Fancy Italian food so cheap you’ll go ‘loco’

By | 5th March 2016

P.S ‘loco’ means crazy in Spanish.

Nondescript, self-effacing exterior and interior at best, which is worrying to a certain degree but it’s ultimately what lies underneath as inner beauty. In a restaurant’s case, their abilities to dish out good food should be the main concern.

Being at such an neighborhood location makes PocoLoco highly undiscoverable. And affordable as well.

Adding on to that obscurity is simple exterior and decor that does not scream attention — which concerns me because Poco Loco is the kind of place that deserves the attention.

PocoLoco

PocoLoco isn’t just a restaurant with amateur chefs or lack-lustre food that tries but fails, instead, they are a restaurant that knows their stuff from previous F&B experience. From the latest gourmet trends to the secrets in bringing out the best in Italian food, PocoLoco is the hidden and humble gem that knows what tastes good for the community.

Inside, it is bright and simple, advocating the whole no-frills idea.

carpaccio

For starters, we had Beef Carpaccio  ($12)

Thinly sliced beef tenderloin seasoned with truffle essence and balsamic vinegar, topped with salad and finished with a pinch of salt and parmesan shavings. Considering that I don’t fancy beef, this was pretty damn enjoyable.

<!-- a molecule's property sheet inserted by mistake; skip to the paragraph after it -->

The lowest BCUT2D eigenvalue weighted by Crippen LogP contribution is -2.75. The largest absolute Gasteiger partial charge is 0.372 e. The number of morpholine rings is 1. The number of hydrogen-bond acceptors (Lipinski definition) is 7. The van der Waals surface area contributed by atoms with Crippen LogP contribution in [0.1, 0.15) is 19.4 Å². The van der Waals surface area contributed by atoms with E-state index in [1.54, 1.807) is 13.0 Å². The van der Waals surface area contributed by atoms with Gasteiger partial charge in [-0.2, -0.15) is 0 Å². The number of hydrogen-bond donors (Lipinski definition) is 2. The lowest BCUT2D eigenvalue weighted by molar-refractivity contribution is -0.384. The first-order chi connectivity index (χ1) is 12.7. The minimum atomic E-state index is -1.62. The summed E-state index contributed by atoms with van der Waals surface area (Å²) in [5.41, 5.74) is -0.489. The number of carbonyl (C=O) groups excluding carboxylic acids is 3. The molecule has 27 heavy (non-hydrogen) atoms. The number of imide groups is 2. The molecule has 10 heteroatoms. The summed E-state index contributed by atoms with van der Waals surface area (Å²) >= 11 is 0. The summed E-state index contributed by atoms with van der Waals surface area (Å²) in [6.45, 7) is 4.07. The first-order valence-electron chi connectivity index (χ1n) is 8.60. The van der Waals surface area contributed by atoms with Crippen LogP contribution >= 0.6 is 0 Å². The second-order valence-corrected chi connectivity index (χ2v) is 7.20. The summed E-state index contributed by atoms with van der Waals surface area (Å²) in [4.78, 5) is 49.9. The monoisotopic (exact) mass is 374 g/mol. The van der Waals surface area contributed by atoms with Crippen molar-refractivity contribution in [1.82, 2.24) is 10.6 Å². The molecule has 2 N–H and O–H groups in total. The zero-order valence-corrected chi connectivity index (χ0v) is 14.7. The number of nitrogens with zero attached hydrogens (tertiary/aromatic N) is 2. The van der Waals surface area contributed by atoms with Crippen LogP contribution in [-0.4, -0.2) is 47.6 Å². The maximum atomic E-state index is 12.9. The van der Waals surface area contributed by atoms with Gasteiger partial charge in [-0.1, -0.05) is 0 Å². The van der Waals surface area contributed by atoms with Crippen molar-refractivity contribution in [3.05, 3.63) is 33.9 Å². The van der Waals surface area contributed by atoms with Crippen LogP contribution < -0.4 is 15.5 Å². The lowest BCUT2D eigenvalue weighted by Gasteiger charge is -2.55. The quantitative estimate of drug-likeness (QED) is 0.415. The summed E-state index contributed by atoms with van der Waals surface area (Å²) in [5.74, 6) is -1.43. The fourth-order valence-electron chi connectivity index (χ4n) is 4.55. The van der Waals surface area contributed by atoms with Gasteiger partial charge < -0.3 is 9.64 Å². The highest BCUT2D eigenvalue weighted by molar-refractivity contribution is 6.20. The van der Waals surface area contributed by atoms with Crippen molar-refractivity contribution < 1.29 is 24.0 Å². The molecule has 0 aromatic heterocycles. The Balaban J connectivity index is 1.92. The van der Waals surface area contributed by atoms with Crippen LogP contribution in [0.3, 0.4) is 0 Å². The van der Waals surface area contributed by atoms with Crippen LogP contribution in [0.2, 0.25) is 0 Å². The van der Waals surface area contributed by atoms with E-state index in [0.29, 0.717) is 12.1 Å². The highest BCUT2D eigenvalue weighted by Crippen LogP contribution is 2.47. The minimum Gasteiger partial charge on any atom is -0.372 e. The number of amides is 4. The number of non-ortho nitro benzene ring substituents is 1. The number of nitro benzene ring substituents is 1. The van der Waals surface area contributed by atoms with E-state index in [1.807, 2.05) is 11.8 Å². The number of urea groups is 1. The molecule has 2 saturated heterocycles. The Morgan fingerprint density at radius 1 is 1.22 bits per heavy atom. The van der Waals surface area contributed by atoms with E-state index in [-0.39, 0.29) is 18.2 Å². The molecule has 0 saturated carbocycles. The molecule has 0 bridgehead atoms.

Just the right level of aroma and flavour from both the tenderloin and truffle essence accompanied by vinegar dressing and salad that brought out the appetising factor. Portion might be a bit small though.

capesante

Capesante  ($12)

Baked Hokkaido baby scallops with capsicum puree and flavoured butter. Loved this dish, especially how the sweetness of the peppers come through in the puree – bringing depth to soft yet slightly chewy scallops.

The dollop of buttery seasoning on the scallops was mouthwatering – tasting of garlic, onion and cheesy. PocoLoco made their own seasoned butter to obtain such a fragrant formula.

A layer of cheese sprinkled on top is baked till golden and crispy, contrasting with the texture of puree and scallops while providing a classic baked cheesy edge.

Altogether, the scallops, capsicum puree, flavoured butter and crisp melted cheese made this Capesante a delicious, well-rounded dish.

granchio

Granchio ($12)

Pasta with Crab meat in Pink Sauce. (Pink sauce = Cream + Tomato sauce)

I personally like pink sauce pastas because I feel they’re the best of both worlds. Tomato or cream? Why not have both! That being said, the fact that there’s cream inside highly increases the probability of the eater feeling ‘gelat’ or sick of the dish. The tomato serves to balance that.

PocoLoco’s pink sauce pasta was on the sweeter side, could do with more flavour of tomatoes. Shreds of crab meat cling to the sauce and strands of delicious pasta.

fegato-risotto

Fegato d’oca ($15)

A very simple, almost homely dish (because I’m not sure if foie gras is homely), that wow-ed us.

The risotto is simple and cooked well. The rice holds its shape while glistening in the goopyness of the stock, and it still wears that subtle stock aroma. Could be softer and more flavourful but that’s only a personal preference. Traditional risotto is a bit firmer (al dente).